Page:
The Making of a Nonconformist
In A History and Criticism of American Public Address, Martin Maloney categorized Clarence Darrow as one of those rare individuals in American history who achieve "a special status in public life; they are possessed by an indescribable charm which seems to lend their least action a disproportionate significance. They may be 'heroes' or 'villains' by label, but their fascination for great numbers of people is undeniable." According to Maloney, such individuals often achieve the status of "myths during their own times."1
To Maloney, much of the Darrow legend was based on the image that he "was a defender of the underdog, a devil's advocate, a man who stood perpetually opposed to the great and powerful of the earth." Maloney believed that such a myth may have been possible in Darrow's lifetime "because so many people in the United States recognized themselves as underdogs, as outcasts, either real or potential."2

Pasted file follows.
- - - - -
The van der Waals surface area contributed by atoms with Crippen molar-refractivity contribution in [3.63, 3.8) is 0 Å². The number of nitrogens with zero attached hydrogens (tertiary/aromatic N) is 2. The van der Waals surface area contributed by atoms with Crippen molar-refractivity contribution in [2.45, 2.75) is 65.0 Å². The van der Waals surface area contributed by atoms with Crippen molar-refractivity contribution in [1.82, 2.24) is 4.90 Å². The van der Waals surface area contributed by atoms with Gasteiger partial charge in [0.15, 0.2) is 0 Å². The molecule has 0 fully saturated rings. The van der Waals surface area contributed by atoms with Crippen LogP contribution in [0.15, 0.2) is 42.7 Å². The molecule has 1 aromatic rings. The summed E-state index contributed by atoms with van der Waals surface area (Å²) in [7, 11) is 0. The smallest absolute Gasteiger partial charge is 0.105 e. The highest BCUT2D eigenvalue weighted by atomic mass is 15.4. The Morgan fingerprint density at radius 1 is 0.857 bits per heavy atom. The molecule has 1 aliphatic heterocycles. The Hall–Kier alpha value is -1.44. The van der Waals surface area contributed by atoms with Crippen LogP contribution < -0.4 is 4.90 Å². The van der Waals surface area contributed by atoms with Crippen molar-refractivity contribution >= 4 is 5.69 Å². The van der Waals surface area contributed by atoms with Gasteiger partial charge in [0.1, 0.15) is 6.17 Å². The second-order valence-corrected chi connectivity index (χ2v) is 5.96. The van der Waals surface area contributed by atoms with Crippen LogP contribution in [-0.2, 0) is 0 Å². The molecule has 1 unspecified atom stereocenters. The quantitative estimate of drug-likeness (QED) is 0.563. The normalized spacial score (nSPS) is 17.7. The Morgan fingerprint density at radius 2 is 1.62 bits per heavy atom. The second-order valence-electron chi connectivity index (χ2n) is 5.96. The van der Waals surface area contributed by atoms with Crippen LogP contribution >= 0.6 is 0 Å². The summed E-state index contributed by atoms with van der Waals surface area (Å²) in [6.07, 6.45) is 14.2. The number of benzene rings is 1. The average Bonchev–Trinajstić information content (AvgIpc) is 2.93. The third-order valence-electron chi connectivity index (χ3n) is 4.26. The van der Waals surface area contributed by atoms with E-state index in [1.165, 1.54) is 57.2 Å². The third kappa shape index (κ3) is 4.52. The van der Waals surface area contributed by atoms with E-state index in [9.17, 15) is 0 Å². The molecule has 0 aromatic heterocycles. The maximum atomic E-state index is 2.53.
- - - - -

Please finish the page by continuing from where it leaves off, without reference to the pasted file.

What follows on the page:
Lore about Darrow has grown and evolved since his death. In attempting to explain how legends grow and change, Waldo W. Braden declared that a myth "draws upon memory and imagination, that it results from a collective
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Publication information: Book title: Clarence Darrow:The Creation of an American Myth. Contributors: Richard J. Jensen - Author. Publisher: Greenwood Press. Place of publication: New York. Publication year: 1992. Page number: 11.